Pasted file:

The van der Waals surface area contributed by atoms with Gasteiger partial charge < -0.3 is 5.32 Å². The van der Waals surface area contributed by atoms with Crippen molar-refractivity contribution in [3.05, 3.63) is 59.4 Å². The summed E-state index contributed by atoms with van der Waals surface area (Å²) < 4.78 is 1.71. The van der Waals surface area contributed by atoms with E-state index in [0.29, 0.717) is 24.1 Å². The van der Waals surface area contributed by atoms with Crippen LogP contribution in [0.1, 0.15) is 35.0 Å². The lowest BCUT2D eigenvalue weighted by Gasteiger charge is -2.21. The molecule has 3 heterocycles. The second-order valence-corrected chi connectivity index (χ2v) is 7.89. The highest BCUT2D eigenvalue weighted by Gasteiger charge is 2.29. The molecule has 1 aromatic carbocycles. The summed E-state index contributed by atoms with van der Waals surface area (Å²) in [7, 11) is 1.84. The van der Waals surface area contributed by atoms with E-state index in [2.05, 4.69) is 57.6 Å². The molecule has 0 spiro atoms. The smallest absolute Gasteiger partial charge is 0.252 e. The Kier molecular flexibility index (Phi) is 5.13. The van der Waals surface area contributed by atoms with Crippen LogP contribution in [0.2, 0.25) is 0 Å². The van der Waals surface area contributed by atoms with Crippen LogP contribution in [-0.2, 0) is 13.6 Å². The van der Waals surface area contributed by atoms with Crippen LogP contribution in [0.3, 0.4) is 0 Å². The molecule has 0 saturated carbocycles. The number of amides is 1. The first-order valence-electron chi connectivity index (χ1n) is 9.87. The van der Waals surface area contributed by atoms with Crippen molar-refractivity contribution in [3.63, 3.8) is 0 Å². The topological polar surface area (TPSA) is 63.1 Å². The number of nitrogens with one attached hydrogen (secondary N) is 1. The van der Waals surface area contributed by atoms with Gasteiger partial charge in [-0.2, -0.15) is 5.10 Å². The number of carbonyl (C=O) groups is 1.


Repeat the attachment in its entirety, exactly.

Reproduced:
The van der Waals surface area contributed by atoms with Gasteiger partial charge < -0.3 is 5.32 Å². The van der Waals surface area contributed by atoms with Crippen molar-refractivity contribution in [3.05, 3.63) is 59.4 Å². The summed E-state index contributed by atoms with van der Waals surface area (Å²) < 4.78 is 1.71. The van der Waals surface area contributed by atoms with E-state index in [0.29, 0.717) is 24.1 Å². The van der Waals surface area contributed by atoms with Crippen LogP contribution in [0.1, 0.15) is 35.0 Å². The lowest BCUT2D eigenvalue weighted by Gasteiger charge is -2.21. The molecule has 3 heterocycles. The second-order valence-corrected chi connectivity index (χ2v) is 7.89. The highest BCUT2D eigenvalue weighted by Gasteiger charge is 2.29. The molecule has 1 aromatic carbocycles. The summed E-state index contributed by atoms with van der Waals surface area (Å²) in [7, 11) is 1.84. The van der Waals surface area contributed by atoms with E-state index in [2.05, 4.69) is 57.6 Å². The molecule has 0 spiro atoms. The smallest absolute Gasteiger partial charge is 0.252 e. The Kier molecular flexibility index (Phi) is 5.13. The van der Waals surface area contributed by atoms with Crippen LogP contribution in [0.2, 0.25) is 0 Å². The van der Waals surface area contributed by atoms with Crippen LogP contribution in [-0.2, 0) is 13.6 Å². The van der Waals surface area contributed by atoms with Crippen LogP contribution in [0.3, 0.4) is 0 Å². The molecule has 0 saturated carbocycles. The number of amides is 1. The first-order valence-electron chi connectivity index (χ1n) is 9.87. The van der Waals surface area contributed by atoms with Crippen molar-refractivity contribution in [3.63, 3.8) is 0 Å². The topological polar surface area (TPSA) is 63.1 Å². The number of nitrogens with one attached hydrogen (secondary N) is 1. The van der Waals surface area contributed by atoms with Gasteiger partial charge in [-0.2, -0.15) is 5.10 Å². The number of carbonyl (C=O) groups is 1.